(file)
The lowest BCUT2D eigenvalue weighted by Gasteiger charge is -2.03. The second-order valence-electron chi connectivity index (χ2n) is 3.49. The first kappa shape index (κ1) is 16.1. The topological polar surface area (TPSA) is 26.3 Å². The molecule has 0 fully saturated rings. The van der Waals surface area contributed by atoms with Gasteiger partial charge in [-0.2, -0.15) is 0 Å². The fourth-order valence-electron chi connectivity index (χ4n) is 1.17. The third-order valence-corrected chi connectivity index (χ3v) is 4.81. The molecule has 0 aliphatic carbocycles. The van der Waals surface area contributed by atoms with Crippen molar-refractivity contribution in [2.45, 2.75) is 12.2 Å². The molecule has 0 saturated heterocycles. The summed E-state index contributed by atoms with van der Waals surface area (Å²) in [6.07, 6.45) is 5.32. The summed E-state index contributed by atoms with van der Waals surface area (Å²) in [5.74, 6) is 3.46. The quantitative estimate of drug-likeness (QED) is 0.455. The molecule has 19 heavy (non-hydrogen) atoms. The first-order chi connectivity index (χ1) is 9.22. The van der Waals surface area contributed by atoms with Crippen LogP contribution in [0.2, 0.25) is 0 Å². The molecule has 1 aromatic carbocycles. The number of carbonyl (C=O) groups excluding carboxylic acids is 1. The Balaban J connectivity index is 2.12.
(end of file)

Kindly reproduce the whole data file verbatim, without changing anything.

The lowest BCUT2D eigenvalue weighted by Gasteiger charge is -2.03. The second-order valence-electron chi connectivity index (χ2n) is 3.49. The first kappa shape index (κ1) is 16.1. The topological polar surface area (TPSA) is 26.3 Å². The molecule has 0 fully saturated rings. The van der Waals surface area contributed by atoms with Gasteiger partial charge in [-0.2, -0.15) is 0 Å². The fourth-order valence-electron chi connectivity index (χ4n) is 1.17. The third-order valence-corrected chi connectivity index (χ3v) is 4.81. The molecule has 0 aliphatic carbocycles. The van der Waals surface area contributed by atoms with Crippen molar-refractivity contribution in [2.45, 2.75) is 12.2 Å². The molecule has 0 saturated heterocycles. The summed E-state index contributed by atoms with van der Waals surface area (Å²) in [6.07, 6.45) is 5.32. The summed E-state index contributed by atoms with van der Waals surface area (Å²) in [5.74, 6) is 3.46. The quantitative estimate of drug-likeness (QED) is 0.455. The molecule has 19 heavy (non-hydrogen) atoms. The first-order chi connectivity index (χ1) is 9.22. The van der Waals surface area contributed by atoms with Crippen LogP contribution in [0.2, 0.25) is 0 Å². The molecule has 1 aromatic carbocycles. The number of carbonyl (C=O) groups excluding carboxylic acids is 1. The Balaban J connectivity index is 2.12.